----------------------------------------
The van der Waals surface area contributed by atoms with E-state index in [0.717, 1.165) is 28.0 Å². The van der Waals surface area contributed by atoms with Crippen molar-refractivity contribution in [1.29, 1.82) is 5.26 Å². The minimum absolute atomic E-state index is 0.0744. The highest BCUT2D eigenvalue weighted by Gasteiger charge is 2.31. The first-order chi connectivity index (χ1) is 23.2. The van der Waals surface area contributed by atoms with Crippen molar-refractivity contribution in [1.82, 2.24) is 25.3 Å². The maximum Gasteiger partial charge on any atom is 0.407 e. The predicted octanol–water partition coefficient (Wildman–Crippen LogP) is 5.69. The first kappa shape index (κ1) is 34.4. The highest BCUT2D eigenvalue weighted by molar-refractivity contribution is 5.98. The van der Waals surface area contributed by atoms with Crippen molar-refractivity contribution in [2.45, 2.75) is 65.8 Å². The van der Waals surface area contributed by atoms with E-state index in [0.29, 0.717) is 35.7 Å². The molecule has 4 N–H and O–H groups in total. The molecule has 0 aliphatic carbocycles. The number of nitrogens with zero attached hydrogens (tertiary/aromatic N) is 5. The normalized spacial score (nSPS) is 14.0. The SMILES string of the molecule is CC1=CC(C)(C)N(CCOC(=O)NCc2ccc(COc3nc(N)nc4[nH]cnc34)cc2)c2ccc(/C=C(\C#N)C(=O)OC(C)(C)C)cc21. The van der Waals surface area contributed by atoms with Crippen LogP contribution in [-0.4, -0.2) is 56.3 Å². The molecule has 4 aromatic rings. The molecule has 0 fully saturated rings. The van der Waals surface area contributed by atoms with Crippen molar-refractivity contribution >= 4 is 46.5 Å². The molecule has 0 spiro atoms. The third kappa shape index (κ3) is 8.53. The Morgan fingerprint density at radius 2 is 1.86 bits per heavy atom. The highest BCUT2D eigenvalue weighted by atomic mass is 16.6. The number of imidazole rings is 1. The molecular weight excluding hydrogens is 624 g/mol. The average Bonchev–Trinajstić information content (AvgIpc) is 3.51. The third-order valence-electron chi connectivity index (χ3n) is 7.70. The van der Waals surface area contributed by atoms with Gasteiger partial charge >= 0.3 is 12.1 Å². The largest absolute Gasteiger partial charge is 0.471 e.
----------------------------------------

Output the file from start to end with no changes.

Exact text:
The van der Waals surface area contributed by atoms with E-state index in [0.717, 1.165) is 28.0 Å². The van der Waals surface area contributed by atoms with Crippen molar-refractivity contribution in [1.29, 1.82) is 5.26 Å². The minimum absolute atomic E-state index is 0.0744. The highest BCUT2D eigenvalue weighted by Gasteiger charge is 2.31. The first-order chi connectivity index (χ1) is 23.2. The van der Waals surface area contributed by atoms with Crippen molar-refractivity contribution in [1.82, 2.24) is 25.3 Å². The maximum Gasteiger partial charge on any atom is 0.407 e. The predicted octanol–water partition coefficient (Wildman–Crippen LogP) is 5.69. The first kappa shape index (κ1) is 34.4. The highest BCUT2D eigenvalue weighted by molar-refractivity contribution is 5.98. The van der Waals surface area contributed by atoms with Crippen molar-refractivity contribution in [2.45, 2.75) is 65.8 Å². The van der Waals surface area contributed by atoms with E-state index in [0.29, 0.717) is 35.7 Å². The molecule has 4 N–H and O–H groups in total. The molecule has 0 aliphatic carbocycles. The number of nitrogens with zero attached hydrogens (tertiary/aromatic N) is 5. The normalized spacial score (nSPS) is 14.0. The SMILES string of the molecule is CC1=CC(C)(C)N(CCOC(=O)NCc2ccc(COc3nc(N)nc4[nH]cnc34)cc2)c2ccc(/C=C(\C#N)C(=O)OC(C)(C)C)cc21. The van der Waals surface area contributed by atoms with Crippen LogP contribution in [-0.4, -0.2) is 56.3 Å². The molecule has 4 aromatic rings. The molecule has 0 fully saturated rings. The van der Waals surface area contributed by atoms with Crippen molar-refractivity contribution >= 4 is 46.5 Å². The molecule has 0 spiro atoms. The third kappa shape index (κ3) is 8.53. The Morgan fingerprint density at radius 2 is 1.86 bits per heavy atom. The highest BCUT2D eigenvalue weighted by atomic mass is 16.6. The number of imidazole rings is 1. The molecular weight excluding hydrogens is 624 g/mol. The average Bonchev–Trinajstić information content (AvgIpc) is 3.51. The third-order valence-electron chi connectivity index (χ3n) is 7.70. The van der Waals surface area contributed by atoms with Gasteiger partial charge >= 0.3 is 12.1 Å². The largest absolute Gasteiger partial charge is 0.471 e.